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Weaker-than-expected Canada inflation disappoints markets, C$ falls

A Canadian dollar coin, commonly known as the "Loonie", is pictured in this illustration picture taken in Toronto January 23, 2015. REUTERS/Mark Blinch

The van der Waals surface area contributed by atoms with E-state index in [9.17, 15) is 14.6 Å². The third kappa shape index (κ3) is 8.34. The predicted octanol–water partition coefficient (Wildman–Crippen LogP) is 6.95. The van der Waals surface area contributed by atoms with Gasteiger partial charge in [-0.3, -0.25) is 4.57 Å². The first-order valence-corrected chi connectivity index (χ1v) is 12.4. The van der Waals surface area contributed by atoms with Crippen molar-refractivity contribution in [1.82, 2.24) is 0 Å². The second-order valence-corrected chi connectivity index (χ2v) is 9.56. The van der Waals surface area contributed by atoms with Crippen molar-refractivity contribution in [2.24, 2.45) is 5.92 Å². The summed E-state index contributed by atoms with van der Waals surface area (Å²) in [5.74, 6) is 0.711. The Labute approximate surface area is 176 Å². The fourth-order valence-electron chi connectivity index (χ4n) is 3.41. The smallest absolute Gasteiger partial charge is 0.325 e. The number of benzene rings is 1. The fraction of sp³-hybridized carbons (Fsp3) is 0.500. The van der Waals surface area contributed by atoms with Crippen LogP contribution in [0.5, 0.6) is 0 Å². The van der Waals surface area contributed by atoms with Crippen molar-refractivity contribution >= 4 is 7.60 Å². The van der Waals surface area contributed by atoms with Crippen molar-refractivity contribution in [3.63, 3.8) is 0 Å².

By David Ljunggren OTTAWA (Reuters) - Canada's annual inflation rate strengthened by less than expected in March and February retail sales showed signs of weakness, disappointing markets and helping to push down the Canadian dollar. Statistics Canada said on Friday the annual rate had edged up to 2.3 percent from 2.2 percent in February, the second straight month it exceeded the central bank's 2.0 percent target. Still, the rate was slightly less than the 2.4 percent forecast of analysts polled by Reuters. The Bank of Canada has raised interest rates three times since July 2017 amid a strengthening economy and near record low unemployment, and markets largely expect a hike by this July. "I think for both these reports today they're just a wee bit short of expectations ... it sort of added to the underlying softness we've seen in the currency since about the middle of the week," said Doug Porter, chief economist at BMO Capital Markets. The Canadian dollar dipped to C$1.2712 to the U.S. dollar, or 78.67 U.S. cents, from C$1.2666, or 78.95 U.S. cents. The main contributor to the higher annual inflation rate in March was a 17.1 percent jump in gasoline prices. Seven of the eight major components increased on a year-over-year basis. The Bank of Canada's three measures of core inflation were little changed. CPI common, which the central bank says is the best gauge of the economy's underperformance, remained at 1.9 percent. CPI median, which shows the median inflation rate across CPI components, stayed at 2.1 percent, while CPI trim, which excludes upside and downside outliers, edged down to 2.0 percent from 2.1 percent. "It was little bit lighter than expectations ... to market expectations it was a little bit more dovish than expected," said Derek Holt, head of capital markets at Scotiabank. The Bank of Canada flagged that more interest rate hikes would be coming after it held its benchmark rates steady on Wednesday, but said it did not know when or how aggressive it would need to be to keep inflation in check. It cited progress on inflation and wages. Retail sales grew by 0.4 percent in February as higher sales at auto dealerships and general merchandise stores outweighed widespread weakness in other sectors, Statistics Canada said. Overall, sales grew in just four of the 11 subsectors, representing 47 percent of retail trade. In volume terms, sales edged up 0.3 percent. (With additional reporting by Fergal Smith and Allison Martel in Toronto; Editing by Bernadette Baum)